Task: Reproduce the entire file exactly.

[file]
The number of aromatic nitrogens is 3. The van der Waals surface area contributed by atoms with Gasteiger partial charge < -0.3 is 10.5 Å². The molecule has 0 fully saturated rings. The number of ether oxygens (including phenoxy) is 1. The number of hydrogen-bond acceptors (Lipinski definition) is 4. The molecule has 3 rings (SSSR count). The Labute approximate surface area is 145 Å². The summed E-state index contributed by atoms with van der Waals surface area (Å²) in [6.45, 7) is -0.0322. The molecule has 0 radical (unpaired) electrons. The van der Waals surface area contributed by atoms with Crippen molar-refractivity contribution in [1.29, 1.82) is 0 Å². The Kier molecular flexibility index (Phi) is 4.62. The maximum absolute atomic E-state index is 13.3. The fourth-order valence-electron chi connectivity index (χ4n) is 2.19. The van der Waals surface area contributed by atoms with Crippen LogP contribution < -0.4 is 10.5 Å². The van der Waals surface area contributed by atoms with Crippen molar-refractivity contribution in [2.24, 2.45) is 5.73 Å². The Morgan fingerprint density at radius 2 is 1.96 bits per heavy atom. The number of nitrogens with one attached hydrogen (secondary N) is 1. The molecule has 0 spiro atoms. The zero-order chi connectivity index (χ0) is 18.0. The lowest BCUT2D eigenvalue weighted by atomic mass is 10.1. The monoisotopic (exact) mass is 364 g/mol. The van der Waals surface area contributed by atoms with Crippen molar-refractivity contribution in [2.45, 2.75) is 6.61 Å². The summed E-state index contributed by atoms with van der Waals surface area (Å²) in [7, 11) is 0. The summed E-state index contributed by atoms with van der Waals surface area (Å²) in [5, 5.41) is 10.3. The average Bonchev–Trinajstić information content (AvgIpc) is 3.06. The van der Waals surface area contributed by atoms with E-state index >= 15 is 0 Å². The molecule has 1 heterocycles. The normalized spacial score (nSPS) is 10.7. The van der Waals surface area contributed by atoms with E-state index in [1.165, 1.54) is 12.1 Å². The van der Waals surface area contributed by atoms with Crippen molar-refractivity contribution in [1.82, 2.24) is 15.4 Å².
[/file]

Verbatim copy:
The number of aromatic nitrogens is 3. The van der Waals surface area contributed by atoms with Gasteiger partial charge < -0.3 is 10.5 Å². The molecule has 0 fully saturated rings. The number of ether oxygens (including phenoxy) is 1. The number of hydrogen-bond acceptors (Lipinski definition) is 4. The molecule has 3 rings (SSSR count). The Labute approximate surface area is 145 Å². The summed E-state index contributed by atoms with van der Waals surface area (Å²) in [6.45, 7) is -0.0322. The molecule has 0 radical (unpaired) electrons. The van der Waals surface area contributed by atoms with Crippen molar-refractivity contribution in [1.29, 1.82) is 0 Å². The Kier molecular flexibility index (Phi) is 4.62. The maximum absolute atomic E-state index is 13.3. The fourth-order valence-electron chi connectivity index (χ4n) is 2.19. The van der Waals surface area contributed by atoms with Crippen LogP contribution < -0.4 is 10.5 Å². The van der Waals surface area contributed by atoms with Crippen molar-refractivity contribution in [2.24, 2.45) is 5.73 Å². The Morgan fingerprint density at radius 2 is 1.96 bits per heavy atom. The number of nitrogens with one attached hydrogen (secondary N) is 1. The molecule has 0 spiro atoms. The zero-order chi connectivity index (χ0) is 18.0. The lowest BCUT2D eigenvalue weighted by atomic mass is 10.1. The monoisotopic (exact) mass is 364 g/mol. The van der Waals surface area contributed by atoms with Crippen molar-refractivity contribution in [2.45, 2.75) is 6.61 Å². The summed E-state index contributed by atoms with van der Waals surface area (Å²) in [7, 11) is 0. The summed E-state index contributed by atoms with van der Waals surface area (Å²) in [5, 5.41) is 10.3. The average Bonchev–Trinajstić information content (AvgIpc) is 3.06. The van der Waals surface area contributed by atoms with E-state index >= 15 is 0 Å². The molecule has 1 heterocycles. The normalized spacial score (nSPS) is 10.7. The van der Waals surface area contributed by atoms with E-state index in [1.165, 1.54) is 12.1 Å². The van der Waals surface area contributed by atoms with Crippen molar-refractivity contribution in [1.82, 2.24) is 15.4 Å².